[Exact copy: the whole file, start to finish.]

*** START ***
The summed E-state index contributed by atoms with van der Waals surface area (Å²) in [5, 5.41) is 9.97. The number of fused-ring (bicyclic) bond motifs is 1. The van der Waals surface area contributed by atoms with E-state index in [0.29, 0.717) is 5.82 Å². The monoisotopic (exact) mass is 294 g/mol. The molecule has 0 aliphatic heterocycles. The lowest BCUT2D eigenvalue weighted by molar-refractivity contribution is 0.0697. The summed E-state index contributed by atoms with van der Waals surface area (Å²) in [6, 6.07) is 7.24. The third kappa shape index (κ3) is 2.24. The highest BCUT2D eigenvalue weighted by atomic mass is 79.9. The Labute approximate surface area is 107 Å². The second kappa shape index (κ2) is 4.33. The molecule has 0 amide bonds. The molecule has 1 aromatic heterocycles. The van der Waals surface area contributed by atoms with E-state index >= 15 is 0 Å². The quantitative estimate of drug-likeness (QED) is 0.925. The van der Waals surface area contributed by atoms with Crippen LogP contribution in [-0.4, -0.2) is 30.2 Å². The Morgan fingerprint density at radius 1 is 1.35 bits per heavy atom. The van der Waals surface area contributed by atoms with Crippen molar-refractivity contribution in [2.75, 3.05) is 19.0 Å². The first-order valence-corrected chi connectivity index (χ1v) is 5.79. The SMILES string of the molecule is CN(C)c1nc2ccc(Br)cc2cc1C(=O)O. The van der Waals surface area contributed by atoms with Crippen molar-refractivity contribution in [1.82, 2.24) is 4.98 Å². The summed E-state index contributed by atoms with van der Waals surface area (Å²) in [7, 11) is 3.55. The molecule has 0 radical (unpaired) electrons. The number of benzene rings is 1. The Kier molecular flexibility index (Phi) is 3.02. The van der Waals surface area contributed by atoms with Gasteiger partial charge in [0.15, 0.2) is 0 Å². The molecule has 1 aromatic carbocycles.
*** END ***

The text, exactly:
The summed E-state index contributed by atoms with van der Waals surface area (Å²) in [5, 5.41) is 9.97. The number of fused-ring (bicyclic) bond motifs is 1. The van der Waals surface area contributed by atoms with E-state index in [0.29, 0.717) is 5.82 Å². The monoisotopic (exact) mass is 294 g/mol. The molecule has 0 aliphatic heterocycles. The lowest BCUT2D eigenvalue weighted by molar-refractivity contribution is 0.0697. The summed E-state index contributed by atoms with van der Waals surface area (Å²) in [6, 6.07) is 7.24. The third kappa shape index (κ3) is 2.24. The highest BCUT2D eigenvalue weighted by atomic mass is 79.9. The Labute approximate surface area is 107 Å². The second kappa shape index (κ2) is 4.33. The molecule has 0 amide bonds. The molecule has 1 aromatic heterocycles. The van der Waals surface area contributed by atoms with E-state index >= 15 is 0 Å². The quantitative estimate of drug-likeness (QED) is 0.925. The van der Waals surface area contributed by atoms with Crippen LogP contribution in [-0.4, -0.2) is 30.2 Å². The Morgan fingerprint density at radius 1 is 1.35 bits per heavy atom. The van der Waals surface area contributed by atoms with Crippen molar-refractivity contribution in [2.75, 3.05) is 19.0 Å². The first-order valence-corrected chi connectivity index (χ1v) is 5.79. The SMILES string of the molecule is CN(C)c1nc2ccc(Br)cc2cc1C(=O)O. The van der Waals surface area contributed by atoms with Crippen molar-refractivity contribution in [1.82, 2.24) is 4.98 Å². The summed E-state index contributed by atoms with van der Waals surface area (Å²) in [7, 11) is 3.55. The molecule has 0 radical (unpaired) electrons. The number of benzene rings is 1. The Kier molecular flexibility index (Phi) is 3.02. The van der Waals surface area contributed by atoms with Gasteiger partial charge in [0.15, 0.2) is 0 Å². The molecule has 1 aromatic carbocycles.